Reigning Olympic champion Eliud Kipchoge narrowly failed in his attempt to complete the marathon under two hours on Saturday, finishing in a time of 2hr 00min 24sec.
Organizers first listed his time as a second faster, then changed it to 25 seconds off the 2-hour mark.
In their pursuit of sporting immortality the trio will need to set a ferocious pace of 4min 34sec per mile - seven seconds quicker than the pace of the existing world record of 2:02:57 set by Dennis Kimetto of Kenya at the 2014 Berlin Marathon.
Kipchoge competed with Ethiopia's Lelisa Desisa and Eritrea's Zersenay Tadese during the event, designed by Nike to cultivate the first marathon finish in less than two hours. The race used pace runners and a hydration strategy that disqualifies it for an official record, but the company refuted the suggestion that it's a marketing stunt created to showcase its new Zoom Vaporfly Elite more than the runners who wear the shoe. That move was created to help the runners more effectively maintain the rapid pace, but it also disqualified the competition from world record status; world records may only be set in events where all runners enter at the start.
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Jenna Collins, Larkin, and O'Sullivan accounted for all six of the team's assists with each player dishing out two helpers. HPU was one-and-done in its two previous trips to the tournament, in 2013 and 2014. "I felt good", Perez said.
Nike produced shoes to be worn by the athletes making the attempt, the "Zoom Elite", pitched as the ideal blend of weightlessness, energy return and aerodynamics. That leaves roughly four minutes to trim off the current world record to achieve maximum running efficiency in a marathon.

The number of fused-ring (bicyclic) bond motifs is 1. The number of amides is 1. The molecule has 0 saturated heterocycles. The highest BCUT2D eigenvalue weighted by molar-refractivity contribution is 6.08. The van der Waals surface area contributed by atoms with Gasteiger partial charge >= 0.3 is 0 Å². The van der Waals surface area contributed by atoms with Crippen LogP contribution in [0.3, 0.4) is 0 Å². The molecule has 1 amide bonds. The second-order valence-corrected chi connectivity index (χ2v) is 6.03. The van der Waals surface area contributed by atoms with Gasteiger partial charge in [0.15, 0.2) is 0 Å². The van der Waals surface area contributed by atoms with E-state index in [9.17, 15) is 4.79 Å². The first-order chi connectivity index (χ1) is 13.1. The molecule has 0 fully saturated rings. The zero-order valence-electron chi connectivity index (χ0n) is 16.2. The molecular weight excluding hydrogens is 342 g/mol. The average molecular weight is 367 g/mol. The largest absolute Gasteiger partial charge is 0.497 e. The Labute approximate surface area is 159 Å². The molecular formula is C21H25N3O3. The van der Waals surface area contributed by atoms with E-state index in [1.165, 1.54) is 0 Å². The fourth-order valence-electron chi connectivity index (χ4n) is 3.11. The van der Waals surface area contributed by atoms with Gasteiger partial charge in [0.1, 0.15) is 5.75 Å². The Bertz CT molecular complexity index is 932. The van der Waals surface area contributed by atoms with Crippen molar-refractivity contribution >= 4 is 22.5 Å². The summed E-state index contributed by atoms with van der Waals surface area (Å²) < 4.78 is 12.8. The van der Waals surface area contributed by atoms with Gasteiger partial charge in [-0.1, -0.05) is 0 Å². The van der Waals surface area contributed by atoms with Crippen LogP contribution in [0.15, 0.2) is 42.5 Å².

Kipchoge's run at two hours was an impressive athletic feat. Nike's rival Adidas is preparing runners to break the two-hour mark in natural race settings. Nike would be happy just to break the two-hour mark.
Kipchoge: A 32-year-old from Kenya who took home gold at the 2016 Rio Olympics in the men's marathon.
Kipchoge needed an average of 2:50 per kilometre - an improvement of around 2.5 per cent on Kimetto's record.
Supported by a Nike effort that for months has sought to best control the variables that can impact performance, the Breaking2 athletes made their attempt without spectators in 17.5 laps around the Formula One track in Monza, Italy. They tested and integrated insights across the Nike Breaking2 project, gathered new data and observed first-hand the athletes daily training regimens and lifestyles, constantly looking for avenues where support could be provided. As the event wore on, Desisa and Tadese dropped off the pace, leaving only Kipchoge to assault the mark. "But I've never seen anything like what we saw today". Roger Bannister's four-minute mile, Jim Hines's 10-second 100m, and Paula Radcliffe's unprecedented 2:15:25 marathon all redefined the barriers of human potential. "But the performance itself must adhere to the conditions around world records, or it's meaningless".